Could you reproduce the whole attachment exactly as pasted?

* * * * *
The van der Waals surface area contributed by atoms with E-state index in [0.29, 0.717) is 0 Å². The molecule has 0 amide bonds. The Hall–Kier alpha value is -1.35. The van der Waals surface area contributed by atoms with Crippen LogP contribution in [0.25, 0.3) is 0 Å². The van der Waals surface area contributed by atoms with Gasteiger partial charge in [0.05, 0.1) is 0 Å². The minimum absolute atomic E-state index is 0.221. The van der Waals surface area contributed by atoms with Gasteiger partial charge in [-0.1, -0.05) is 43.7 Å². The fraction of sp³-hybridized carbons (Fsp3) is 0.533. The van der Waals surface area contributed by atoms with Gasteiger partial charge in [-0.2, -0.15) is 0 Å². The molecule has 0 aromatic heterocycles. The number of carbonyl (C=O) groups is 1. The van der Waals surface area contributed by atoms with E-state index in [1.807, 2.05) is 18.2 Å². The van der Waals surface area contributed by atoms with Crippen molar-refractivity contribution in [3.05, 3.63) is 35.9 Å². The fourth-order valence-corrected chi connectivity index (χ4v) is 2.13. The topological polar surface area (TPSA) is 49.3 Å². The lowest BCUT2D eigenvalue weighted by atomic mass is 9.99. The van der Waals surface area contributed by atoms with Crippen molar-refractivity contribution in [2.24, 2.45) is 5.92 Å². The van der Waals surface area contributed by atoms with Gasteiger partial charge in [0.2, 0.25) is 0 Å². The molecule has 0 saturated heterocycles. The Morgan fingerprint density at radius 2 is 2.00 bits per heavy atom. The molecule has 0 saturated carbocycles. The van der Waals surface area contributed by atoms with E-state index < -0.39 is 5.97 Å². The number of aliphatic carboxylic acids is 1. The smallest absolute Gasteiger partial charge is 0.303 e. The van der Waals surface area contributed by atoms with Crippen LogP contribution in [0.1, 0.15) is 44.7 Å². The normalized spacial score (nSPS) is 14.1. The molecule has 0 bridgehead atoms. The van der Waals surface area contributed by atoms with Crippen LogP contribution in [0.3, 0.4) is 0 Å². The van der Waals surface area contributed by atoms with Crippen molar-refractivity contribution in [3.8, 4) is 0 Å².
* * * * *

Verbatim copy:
The van der Waals surface area contributed by atoms with E-state index in [0.29, 0.717) is 0 Å². The molecule has 0 amide bonds. The Hall–Kier alpha value is -1.35. The van der Waals surface area contributed by atoms with Crippen LogP contribution in [0.25, 0.3) is 0 Å². The van der Waals surface area contributed by atoms with Gasteiger partial charge in [0.05, 0.1) is 0 Å². The minimum absolute atomic E-state index is 0.221. The van der Waals surface area contributed by atoms with Gasteiger partial charge in [-0.1, -0.05) is 43.7 Å². The fraction of sp³-hybridized carbons (Fsp3) is 0.533. The van der Waals surface area contributed by atoms with Gasteiger partial charge in [-0.2, -0.15) is 0 Å². The molecule has 0 aromatic heterocycles. The number of carbonyl (C=O) groups is 1. The van der Waals surface area contributed by atoms with E-state index in [1.807, 2.05) is 18.2 Å². The van der Waals surface area contributed by atoms with Crippen molar-refractivity contribution in [3.05, 3.63) is 35.9 Å². The fourth-order valence-corrected chi connectivity index (χ4v) is 2.13. The topological polar surface area (TPSA) is 49.3 Å². The lowest BCUT2D eigenvalue weighted by atomic mass is 9.99. The van der Waals surface area contributed by atoms with Crippen molar-refractivity contribution in [2.24, 2.45) is 5.92 Å². The van der Waals surface area contributed by atoms with Gasteiger partial charge in [0.2, 0.25) is 0 Å². The molecule has 0 saturated heterocycles. The Morgan fingerprint density at radius 2 is 2.00 bits per heavy atom. The molecule has 0 saturated carbocycles. The van der Waals surface area contributed by atoms with E-state index < -0.39 is 5.97 Å². The number of aliphatic carboxylic acids is 1. The smallest absolute Gasteiger partial charge is 0.303 e. The van der Waals surface area contributed by atoms with Crippen LogP contribution in [0.1, 0.15) is 44.7 Å². The normalized spacial score (nSPS) is 14.1. The molecule has 0 bridgehead atoms. The van der Waals surface area contributed by atoms with Crippen LogP contribution in [0.3, 0.4) is 0 Å². The van der Waals surface area contributed by atoms with Crippen molar-refractivity contribution in [3.8, 4) is 0 Å².